Preparing your Garden for Winter – 4 Easy Steps

wheelbarrow

It’s the end of the growing season in many places. Here in Southern Oregon we have already had frost several times. Ending your gardening season and preparing your garden area for next year is just as important as the daily maintenance. Here are some things you should think about when fall comes.

1.  Fertilize – I use my own organic compost for fertilizing. While I do mix some in the soil after I have harvested my plants you want to make sure you stop applying your fertilizer about a month before your final harvest. This will help your plants to focus on vegetables and fruit that are already set on the plants. You should also pinch off any new growth on the tops of your plants.

2.  Harvest – Before harvesting your food for the year make sure you have a plan for storing it. There is nothing worse than losing all your hard work because you are not prepared to handle it. Make sure you are ready to can, freeze, or provide cool storage for your root crops. This is a good time to share labor with your friends and family. If you will have excess you can share it with them or donate it to a local food bank.

3.  Protect – Fall is the time to protect your soil. You can do this by adding a deep later of compost, leaves or other material or by planting a cover crop. You want something that will be incorporated into the soil over the winter and provide nutrients as well as protecting from erosion. If you have chickens – letting them into your garden area before you cover it for the year can be beneficial as well. Chickens will eat insects and their eggs to help reduce infestations in the spring.

4.  Plant – Fall is the time to plant your spring bulbs and some flower mixes. Many of them need to be in the ground over the winter to bloom well in the spring. You can also divide your perennial plants. If you are planting seeds make sure they go in the ground 6 weeks before your first frost.

These are just some things to keep in mind as winter approaches. Do you have a different approach for an area with a longer growing season?  Please add your tips below in the comments and be sure to share this post!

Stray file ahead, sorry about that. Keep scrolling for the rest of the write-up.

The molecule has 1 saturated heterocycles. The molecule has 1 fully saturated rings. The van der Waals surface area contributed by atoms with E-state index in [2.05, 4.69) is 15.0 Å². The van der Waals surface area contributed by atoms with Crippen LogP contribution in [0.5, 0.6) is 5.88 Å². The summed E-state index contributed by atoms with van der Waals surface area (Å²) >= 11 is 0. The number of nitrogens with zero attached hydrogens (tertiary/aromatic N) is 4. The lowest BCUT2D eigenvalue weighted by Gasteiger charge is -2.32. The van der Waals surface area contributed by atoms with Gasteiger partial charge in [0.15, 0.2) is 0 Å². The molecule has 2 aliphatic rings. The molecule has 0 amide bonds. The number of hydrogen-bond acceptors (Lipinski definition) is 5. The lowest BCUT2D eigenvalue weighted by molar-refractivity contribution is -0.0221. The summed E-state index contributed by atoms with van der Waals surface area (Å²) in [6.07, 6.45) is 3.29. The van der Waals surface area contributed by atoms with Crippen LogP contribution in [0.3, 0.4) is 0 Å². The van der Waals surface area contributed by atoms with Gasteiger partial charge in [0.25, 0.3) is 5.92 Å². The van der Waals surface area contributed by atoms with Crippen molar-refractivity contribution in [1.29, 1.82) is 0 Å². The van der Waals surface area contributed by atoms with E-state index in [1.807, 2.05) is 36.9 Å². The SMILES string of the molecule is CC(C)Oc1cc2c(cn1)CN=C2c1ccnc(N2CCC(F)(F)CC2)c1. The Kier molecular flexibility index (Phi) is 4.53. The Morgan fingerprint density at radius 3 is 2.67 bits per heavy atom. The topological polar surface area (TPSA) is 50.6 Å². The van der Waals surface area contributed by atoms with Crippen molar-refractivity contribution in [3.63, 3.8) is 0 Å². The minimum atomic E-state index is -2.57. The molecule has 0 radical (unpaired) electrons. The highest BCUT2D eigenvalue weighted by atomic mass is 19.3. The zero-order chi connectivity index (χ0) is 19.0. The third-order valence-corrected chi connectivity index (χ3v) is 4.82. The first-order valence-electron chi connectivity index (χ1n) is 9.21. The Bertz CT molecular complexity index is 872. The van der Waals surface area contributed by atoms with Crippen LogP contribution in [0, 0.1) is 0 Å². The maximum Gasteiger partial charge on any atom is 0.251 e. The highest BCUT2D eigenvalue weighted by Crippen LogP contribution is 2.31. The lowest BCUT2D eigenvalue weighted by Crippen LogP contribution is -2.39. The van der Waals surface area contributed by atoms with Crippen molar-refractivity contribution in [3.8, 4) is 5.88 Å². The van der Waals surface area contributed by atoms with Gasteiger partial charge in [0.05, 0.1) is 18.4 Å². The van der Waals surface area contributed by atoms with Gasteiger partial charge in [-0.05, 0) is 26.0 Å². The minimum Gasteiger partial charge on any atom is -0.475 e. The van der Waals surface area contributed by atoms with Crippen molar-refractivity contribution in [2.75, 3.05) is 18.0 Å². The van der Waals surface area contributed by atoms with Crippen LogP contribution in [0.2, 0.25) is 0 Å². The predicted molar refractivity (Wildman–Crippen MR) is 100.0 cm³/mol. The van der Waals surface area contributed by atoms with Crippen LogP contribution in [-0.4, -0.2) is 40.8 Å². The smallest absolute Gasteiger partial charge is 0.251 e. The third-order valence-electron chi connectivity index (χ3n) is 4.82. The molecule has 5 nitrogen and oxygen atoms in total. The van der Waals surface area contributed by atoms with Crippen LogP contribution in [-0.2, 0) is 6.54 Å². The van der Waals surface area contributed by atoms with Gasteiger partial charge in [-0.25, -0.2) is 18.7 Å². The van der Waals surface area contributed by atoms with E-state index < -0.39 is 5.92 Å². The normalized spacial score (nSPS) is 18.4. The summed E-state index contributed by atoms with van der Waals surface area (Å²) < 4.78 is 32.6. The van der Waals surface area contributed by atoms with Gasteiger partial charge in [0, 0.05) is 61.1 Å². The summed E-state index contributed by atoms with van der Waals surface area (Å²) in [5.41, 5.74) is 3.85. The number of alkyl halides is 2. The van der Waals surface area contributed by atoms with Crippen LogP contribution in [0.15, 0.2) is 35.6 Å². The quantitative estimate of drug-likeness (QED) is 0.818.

~Jessica

Jessica Wick is one of our very own E3Live employees, she enjoys teaching her three children about organic gardening, has a horse, a goat, 2 dogs and a flock of chickens that also love E3Live!

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Straw Bale Gardening – Grow a Garden Almost Anywhere!

strawbale garden      100_1668 tomato

Have you ever wanted to build a raised bed for your garden but didn’t have the materials or enough money? Gardening in straw bales is a cheaper and eco-friendly alternative. It may sound unusual but it’s extremely effective and reduces the amount of labor it takes to garden.

Straw is cost effective: Straw bales are cheap. You can get them from your local feed store or farmer. Straw (not hay you feed to animals) is animal bedding and usually ranges from four to six dollars for a large bale. They should be yellow in color and free of mold.

It is Versatile: Location is actually one of the easiest things to work out when you are using straw. You can put a straw bale almost anywhere the sun shines for most of the day. If you do not have any room in your yard you can even put them on the concrete of your driveway. You can also stack them and grow your garden vertically. Simply plant your plants on the sides of the bales instead of the tops.

Make sure to prepare your straw: Place your straw in the desired location (make sure you don’t want to move it because they are heavy when wet!) You want to put a sprinkler on them for the day and thoroughly soak them. Be sure the leave the strings holding them together on. One the second day cover the top of your bale with a high nitrogen source (I use my own composted manure from chickens) and gently water it into the straw. Let it sit dry the next day and then continue to water your straw for the next one to two weeks. Within a few days your straw should start to decompose on the inside and heat up. Do not plant your plants until the straw goes through its hot cycle and starts to cool down (about two weeks).

It is Simple: Planting is easy. You can top your straw with some soil and direct sow your seeds or you can transplant your plants. Use a screwdriver to pull out enough straw for your root ball. Make it somewhat larger and add some extra soil to give the roots an easy place to grow. I use the extra straw I pulled out as a water saving mulch around the base of the plants. Water heavily until your plants are well established. Then you should be able to water every few days. Straw stores an amazing amount of water!

You should be able to grow three large plants or up to eight smaller ones per bale. You can also plant herbs on the sides. Straw makes its own compost as it breaks down but you should gently fertilize through the season. Planting in straw means you can also plant sooner and grow slightly longer if you have a short growing season. The straw generates heat as it breaks down. A simple frame with plastic cover will give you a self-heating miniature greenhouse. At the end of the year cut the strings on your straw and add it to the compost pile.

Straw is an extremely easy way to garden in tight spaces. They are raised off the ground for easy access; virtually eliminating the need to weed, are cheap, and good for the environment. What do you use for unique gardening techniques? We would love to hear about them in the comments section.

~Jessica

Jessica Wick is one of our very own E3Live employees, she enjoys teaching her three children about organic gardening, has a horse, a goat, 2 dogs and a flock of chickens that also love E3Live!